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Is There Any "Red Line" In U.S. Support For Ukraine?; Doctor Pledges No Medical Care After Turning 75; NHL Player Uncomfortable With Those Who Play For Other Team; America's Debt Crisis Is Only Getting Worse; The George Santos Riddle: Why The Lies? Aired 9-10a ET

Aired January 21, 2023 - 09:00   ET




MICHAEL SMERCONISH, CNN ANCHOR: Point of inflection. I'm Michael Smerconish in Philadelphia. A meeting in Germany among Western defense officials united against Russia's invasion of Ukraine ended without resolution as to whether President Volodymyr Zelenskyy will get the advanced battle tanks from which he pleaded. This after Russia warned that if NATO further arms Ukraine with battle tanks and long-range missiles, it'll lead to a whole new level of war.

It's been nearly a year since the Russian invasion. The United States perspective has shifted during that time. Remember the unwillingness to be a participant in a three-way deal that would have had the United States backfill Poland's fleet of fighter planes after Poland gave MIG 29 fighters to Ukraine? The Biden administration said no.

Initially, the administration was unwilling even to acknowledge providing Stinger anti-aircraft missiles, but with the passage of time has come a softening of the Biden administration's reluctance to go all in. Today Ukrainian troops are in Oklahoma being trained to operate the Patriot air defense system, which the U.S. is now supplying.

The U.S. is also providing Stryker combat vehicles to transport Ukrainian soldiers on the battlefield as part of a new and massive $2.5 billion aid package. And report suggests a U.S. willingness to greenlight Ukrainian efforts to target Crimea, annexed illegally by Russia in 2014.

So what accounts for the change in U.S. position? Has the Western objective changed from giving Ukraine what it needs not to lose to arming Ukraine with what it needs to actually win? And is our weapons supply no longer tempered by concerns over provoking Putin by crossing his red line?

My next guest says the latter is the wrong question to be asking. Nigel Gould-Davies is the former U.K. Ambassador to Belarus, former head of the Economic Section at the British Embassy in Moscow, now senior fellow for Russia and Eurasia at the International Institute for Strategic Studies and the author of this recent piece in The Times, "Putin Has No Red Lines." Dr. Gould-Davies, a red line, that's a tripwire for escalation. Why do you think it's flawed thinking to be guided by an adversary's red lines?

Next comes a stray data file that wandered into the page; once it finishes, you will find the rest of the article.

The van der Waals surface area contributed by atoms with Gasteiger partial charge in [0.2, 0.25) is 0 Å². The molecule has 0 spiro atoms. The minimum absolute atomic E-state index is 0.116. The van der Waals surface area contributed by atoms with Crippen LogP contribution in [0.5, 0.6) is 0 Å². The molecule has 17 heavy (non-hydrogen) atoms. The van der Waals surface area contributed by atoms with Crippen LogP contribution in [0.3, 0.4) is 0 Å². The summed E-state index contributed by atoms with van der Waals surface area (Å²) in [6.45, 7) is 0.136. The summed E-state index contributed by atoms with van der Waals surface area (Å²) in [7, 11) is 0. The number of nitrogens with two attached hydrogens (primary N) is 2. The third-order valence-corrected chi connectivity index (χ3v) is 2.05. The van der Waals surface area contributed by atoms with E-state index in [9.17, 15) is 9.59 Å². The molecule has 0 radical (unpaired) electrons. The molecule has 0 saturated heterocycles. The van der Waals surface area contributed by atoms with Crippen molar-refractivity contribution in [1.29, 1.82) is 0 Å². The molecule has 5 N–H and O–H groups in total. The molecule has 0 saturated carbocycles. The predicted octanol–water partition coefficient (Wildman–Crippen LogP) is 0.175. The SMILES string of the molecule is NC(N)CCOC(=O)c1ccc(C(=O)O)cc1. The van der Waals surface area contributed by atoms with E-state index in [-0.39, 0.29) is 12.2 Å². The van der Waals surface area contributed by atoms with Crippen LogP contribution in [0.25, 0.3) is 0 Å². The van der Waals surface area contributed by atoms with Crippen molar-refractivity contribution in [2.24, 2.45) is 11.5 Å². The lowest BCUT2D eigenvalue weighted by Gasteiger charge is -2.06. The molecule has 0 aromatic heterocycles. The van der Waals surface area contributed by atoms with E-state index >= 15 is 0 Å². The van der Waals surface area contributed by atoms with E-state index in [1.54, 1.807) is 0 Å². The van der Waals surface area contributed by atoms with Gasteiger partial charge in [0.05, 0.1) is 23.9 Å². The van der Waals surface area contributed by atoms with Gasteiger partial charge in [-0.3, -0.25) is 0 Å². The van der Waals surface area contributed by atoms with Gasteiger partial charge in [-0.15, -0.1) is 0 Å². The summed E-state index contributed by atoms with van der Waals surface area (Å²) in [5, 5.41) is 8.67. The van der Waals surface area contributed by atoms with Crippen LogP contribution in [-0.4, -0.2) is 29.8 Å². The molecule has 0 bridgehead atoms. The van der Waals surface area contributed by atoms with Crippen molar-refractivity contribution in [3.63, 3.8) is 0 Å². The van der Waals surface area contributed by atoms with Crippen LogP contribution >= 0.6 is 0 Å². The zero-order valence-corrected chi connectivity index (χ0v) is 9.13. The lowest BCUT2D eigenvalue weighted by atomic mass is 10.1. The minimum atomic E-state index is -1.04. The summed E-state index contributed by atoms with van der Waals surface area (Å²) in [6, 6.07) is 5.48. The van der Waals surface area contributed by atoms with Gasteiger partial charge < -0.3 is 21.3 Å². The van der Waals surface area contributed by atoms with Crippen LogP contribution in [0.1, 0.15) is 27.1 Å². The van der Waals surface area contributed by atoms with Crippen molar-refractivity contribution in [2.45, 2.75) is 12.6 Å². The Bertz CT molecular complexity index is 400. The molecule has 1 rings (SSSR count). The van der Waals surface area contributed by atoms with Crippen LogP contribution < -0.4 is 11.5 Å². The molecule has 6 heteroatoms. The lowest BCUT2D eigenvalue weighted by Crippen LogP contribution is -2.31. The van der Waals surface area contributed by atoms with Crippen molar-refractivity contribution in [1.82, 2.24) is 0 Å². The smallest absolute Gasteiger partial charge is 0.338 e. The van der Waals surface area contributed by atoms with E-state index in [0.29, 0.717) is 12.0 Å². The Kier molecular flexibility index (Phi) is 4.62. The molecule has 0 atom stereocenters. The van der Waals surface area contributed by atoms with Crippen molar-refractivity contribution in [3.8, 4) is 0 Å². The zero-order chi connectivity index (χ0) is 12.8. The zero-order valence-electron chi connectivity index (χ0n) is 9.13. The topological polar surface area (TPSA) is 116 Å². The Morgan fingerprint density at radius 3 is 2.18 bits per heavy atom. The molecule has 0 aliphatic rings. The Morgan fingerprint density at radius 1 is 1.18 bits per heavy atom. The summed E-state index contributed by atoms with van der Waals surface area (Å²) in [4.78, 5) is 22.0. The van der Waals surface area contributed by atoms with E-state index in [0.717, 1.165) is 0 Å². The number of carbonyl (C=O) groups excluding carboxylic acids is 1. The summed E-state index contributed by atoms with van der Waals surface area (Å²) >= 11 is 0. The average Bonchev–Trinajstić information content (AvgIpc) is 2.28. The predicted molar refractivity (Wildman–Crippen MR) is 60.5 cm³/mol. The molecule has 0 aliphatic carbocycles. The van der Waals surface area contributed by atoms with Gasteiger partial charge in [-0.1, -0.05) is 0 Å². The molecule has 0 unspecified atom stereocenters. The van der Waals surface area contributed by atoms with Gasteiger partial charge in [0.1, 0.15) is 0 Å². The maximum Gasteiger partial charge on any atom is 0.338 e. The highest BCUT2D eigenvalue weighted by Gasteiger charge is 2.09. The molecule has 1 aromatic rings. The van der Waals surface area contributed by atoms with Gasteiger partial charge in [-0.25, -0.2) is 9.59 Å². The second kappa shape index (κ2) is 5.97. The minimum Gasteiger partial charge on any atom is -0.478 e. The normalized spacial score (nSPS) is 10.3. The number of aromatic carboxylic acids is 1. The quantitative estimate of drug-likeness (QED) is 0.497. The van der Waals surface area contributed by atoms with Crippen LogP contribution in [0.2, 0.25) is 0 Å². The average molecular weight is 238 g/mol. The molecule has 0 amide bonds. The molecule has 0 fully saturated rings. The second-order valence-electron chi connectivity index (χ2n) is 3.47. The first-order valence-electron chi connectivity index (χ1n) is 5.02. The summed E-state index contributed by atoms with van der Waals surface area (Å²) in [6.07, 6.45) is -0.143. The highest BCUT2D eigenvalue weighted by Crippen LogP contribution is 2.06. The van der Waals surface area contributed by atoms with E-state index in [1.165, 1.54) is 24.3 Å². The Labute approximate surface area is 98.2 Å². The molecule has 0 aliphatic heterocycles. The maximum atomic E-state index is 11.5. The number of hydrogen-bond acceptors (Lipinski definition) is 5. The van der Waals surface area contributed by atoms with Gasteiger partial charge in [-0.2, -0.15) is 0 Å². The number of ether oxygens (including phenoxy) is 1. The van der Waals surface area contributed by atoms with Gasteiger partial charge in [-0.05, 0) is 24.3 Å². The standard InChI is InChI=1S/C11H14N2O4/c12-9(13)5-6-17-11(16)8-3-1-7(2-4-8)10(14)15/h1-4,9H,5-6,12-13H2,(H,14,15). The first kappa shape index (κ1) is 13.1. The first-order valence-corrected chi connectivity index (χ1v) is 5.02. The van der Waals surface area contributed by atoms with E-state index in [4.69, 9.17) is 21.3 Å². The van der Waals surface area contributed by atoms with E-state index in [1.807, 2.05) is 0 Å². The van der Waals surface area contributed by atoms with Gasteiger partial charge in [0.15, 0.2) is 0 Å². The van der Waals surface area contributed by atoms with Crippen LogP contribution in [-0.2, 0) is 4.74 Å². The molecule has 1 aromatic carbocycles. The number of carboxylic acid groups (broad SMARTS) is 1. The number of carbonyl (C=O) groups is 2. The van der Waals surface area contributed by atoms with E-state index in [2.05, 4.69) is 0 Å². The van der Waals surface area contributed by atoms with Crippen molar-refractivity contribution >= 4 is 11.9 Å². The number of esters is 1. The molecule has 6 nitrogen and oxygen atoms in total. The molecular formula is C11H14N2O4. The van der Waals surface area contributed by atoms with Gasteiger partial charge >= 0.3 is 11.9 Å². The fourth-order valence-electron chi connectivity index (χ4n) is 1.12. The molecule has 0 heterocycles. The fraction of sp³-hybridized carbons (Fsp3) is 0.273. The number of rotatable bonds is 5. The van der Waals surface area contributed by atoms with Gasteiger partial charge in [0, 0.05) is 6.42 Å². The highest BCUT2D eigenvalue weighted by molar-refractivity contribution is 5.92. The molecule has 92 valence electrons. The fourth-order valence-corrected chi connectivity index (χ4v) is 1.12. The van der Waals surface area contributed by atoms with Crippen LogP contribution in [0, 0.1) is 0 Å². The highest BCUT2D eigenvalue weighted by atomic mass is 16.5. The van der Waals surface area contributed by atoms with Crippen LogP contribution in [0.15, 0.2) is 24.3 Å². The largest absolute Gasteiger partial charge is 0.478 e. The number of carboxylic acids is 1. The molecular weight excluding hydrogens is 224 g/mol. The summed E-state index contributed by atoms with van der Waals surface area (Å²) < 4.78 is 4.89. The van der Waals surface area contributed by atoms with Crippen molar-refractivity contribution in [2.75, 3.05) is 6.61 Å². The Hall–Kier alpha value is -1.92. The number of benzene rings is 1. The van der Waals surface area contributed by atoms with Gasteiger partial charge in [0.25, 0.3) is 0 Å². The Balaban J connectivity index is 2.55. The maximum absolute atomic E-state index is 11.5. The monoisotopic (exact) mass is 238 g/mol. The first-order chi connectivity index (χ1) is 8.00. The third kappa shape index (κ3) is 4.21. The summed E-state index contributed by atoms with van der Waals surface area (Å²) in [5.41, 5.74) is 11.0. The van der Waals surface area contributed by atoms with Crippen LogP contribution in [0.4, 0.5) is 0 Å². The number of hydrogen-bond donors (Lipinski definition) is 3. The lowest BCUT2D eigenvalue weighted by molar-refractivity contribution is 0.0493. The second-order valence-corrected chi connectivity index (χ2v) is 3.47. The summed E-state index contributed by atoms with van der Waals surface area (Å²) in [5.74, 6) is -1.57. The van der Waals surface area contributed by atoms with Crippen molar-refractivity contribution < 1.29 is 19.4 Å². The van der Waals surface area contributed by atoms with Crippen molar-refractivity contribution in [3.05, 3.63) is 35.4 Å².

NIGEL GOULD-DAVIES, FMR. U.K. AMBASSADOR TO BELARUS: Yes, I think that a red line is a bad and unhelpful metaphor in thinking about our policy towards Russia. It implies in some special sort of category of action that if we undertake it, will automatically in a trigger like way, provoke some dangerous and escalatory action.

In practice, that's really not how international relations works. It's not how we should be thinking about Putin. Putin wants to assert there are such red lines, but his nuclear bluff in particular has been repeatedly called and shown to be empty since this war, since his invasion began. In practice, the actions he will take at any given point will depend upon his assessment of the risks and benefits of doing those actions.

And he might claim, he might threaten that he'll do something dangerous and radical against us. But in practice, what he does or doesn't do will be based on a practical calculus. So our goal should be not to deter ourselves by fear of what he might do, but to persuade him, Putin, that escalating the war is radically against his own interests.

SMERCONISH: In simple terms, are you saying that no longer must we worry that his response might be nuclear if we do X, Y, or Z?

GOULD-DAVIES: We should always be concerned about the possibility of nuclear escalation. It's not -- there's not a zero risk of that. But our efforts should be focused not on wondering and worrying about what might cause him to do that, but to persuade him that under any circumstances, his going nuclear, and breaking that taboo, would invite disastrous consequences himself. So we should be aiming to deter him from going nuclear, not deterring ourselves or undoing things that might cause them to go nuclear.

SMERCONISH: Dr. Gould-Davies, has there been a change in Western thinking that initially what we wanted to do was supply Ukraine with what Ukraine needs to do to repel the Russian invasion to now given the strength of the Ukrainian effort, hey, they can win this thing. Let's give them what they need to actually win the war.